Wiglaf is not the only fisherlion concerned:
"Several fishermen expressed concerns that if small boat fleets don’t survive, communities won’t survive. Many are also concerned about how the proposed program would affect the next generation of fishermen. Overall, no one at the meetings said they favor rationalization. But all expressed the need to protect the traditional fleets and the communities. The overall goal of rationalization is to avoid bycatch while still obtaining optimum yield."  Read more from Aleutians East Borough's Fish News.

Of course NMFS loves rationalized fisheries, and south of us, along the west coast of America, the fisheries are rationalized:

"West Coast Groundfish Catch Shares began in 2011 for the Shorebased Individual Fishing Quota (IFQ) Fishery. Over ten years in the making, it is one of the most transformative strategies in this fishery's management history. NOAA Fisheries, the west coast groundfish fleet, the Pacific Fishery Management Council, Pacific States Marine Fisheries Commission, and the west coast states have worked together toward a common goal of healthy, sustainable fisheries and fishing communities. In addition to catch share quotas, the West Coast Groundfish IFQ Fishery includes a vastly improved monitoring system—using 100% observer coverage at sea and 100% monitoring of landings on shore. This refined monitoring system allows the fishery to be managed on an individual vessel basis, rather than via fleet-wide measures.  While the results presented in this report reflect only one year of data, a picture is emerging that is indeed positive for the groundfish resource, the fishermen, and their communities."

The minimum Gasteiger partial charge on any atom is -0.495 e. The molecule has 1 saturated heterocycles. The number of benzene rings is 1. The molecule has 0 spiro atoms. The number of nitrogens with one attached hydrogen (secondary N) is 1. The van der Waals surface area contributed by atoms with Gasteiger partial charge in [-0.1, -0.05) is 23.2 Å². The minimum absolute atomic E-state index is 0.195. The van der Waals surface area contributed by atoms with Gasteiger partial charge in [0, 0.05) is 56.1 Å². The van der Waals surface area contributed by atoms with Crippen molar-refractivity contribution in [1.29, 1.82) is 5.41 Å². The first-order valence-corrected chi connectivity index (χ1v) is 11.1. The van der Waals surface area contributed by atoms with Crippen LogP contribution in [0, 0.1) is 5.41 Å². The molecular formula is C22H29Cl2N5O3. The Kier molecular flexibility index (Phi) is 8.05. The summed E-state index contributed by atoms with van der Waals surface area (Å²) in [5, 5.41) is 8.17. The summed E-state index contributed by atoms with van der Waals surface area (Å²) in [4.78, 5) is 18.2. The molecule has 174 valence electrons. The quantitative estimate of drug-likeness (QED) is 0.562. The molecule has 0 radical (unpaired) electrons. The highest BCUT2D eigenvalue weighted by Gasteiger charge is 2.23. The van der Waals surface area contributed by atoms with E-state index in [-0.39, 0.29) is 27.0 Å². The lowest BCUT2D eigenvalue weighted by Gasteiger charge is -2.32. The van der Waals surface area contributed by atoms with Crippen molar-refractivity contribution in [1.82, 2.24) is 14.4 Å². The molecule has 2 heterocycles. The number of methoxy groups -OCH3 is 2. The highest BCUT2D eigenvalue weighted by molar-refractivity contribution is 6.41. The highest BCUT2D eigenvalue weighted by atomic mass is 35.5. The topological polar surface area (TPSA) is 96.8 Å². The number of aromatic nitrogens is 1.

All the happy words are there so it must be okay, right?

Keep yer flippers wet.

Thursday, June 14, 2012

Editorial: Council gets it right on bycatch, more work to do

The Journal of Commerce

“Glacial” is the word most often used to describe the North Pacific Fishery Management Council process, but that’s actually unfair to glaciers.

Not even time-lapse photography would reveal much movement on reducing halibut bycatch in the Gulf of Alaska until the council’s vote June 8 in Kodiak to cut it by 15 percent starting in 2014.

The only previous cut in trawl halibut bycatch was a 27.4 metric ton reduction for the rockfish program passed in 2010 that represented about 1.4 percent of the 2,000 metric ton, or 4.4 million pound, trawl halibut bycatch allotment in place since 1986.

Rather than compromise on the amount of the reduction, as many expected, the council compromised with the trawl fleet on time by phasing in the maximum cut under consideration over three years.

We applaud the council action as an important first step, and encourage the members to continue pushing toward more meaningful measures to reduce bycatch even further.

The trawl fleet made [a] series of self-defeating arguments against cutting halibut bycatch, taking the position the move was more allocation than conservation, pointing fingers at discards in the commercial halibut fishery, suggesting trawlers are balancing the ecosystem by removing arrowtooth flounder and juvenile halibut, and even attacking the International Pacific Halibut Commission.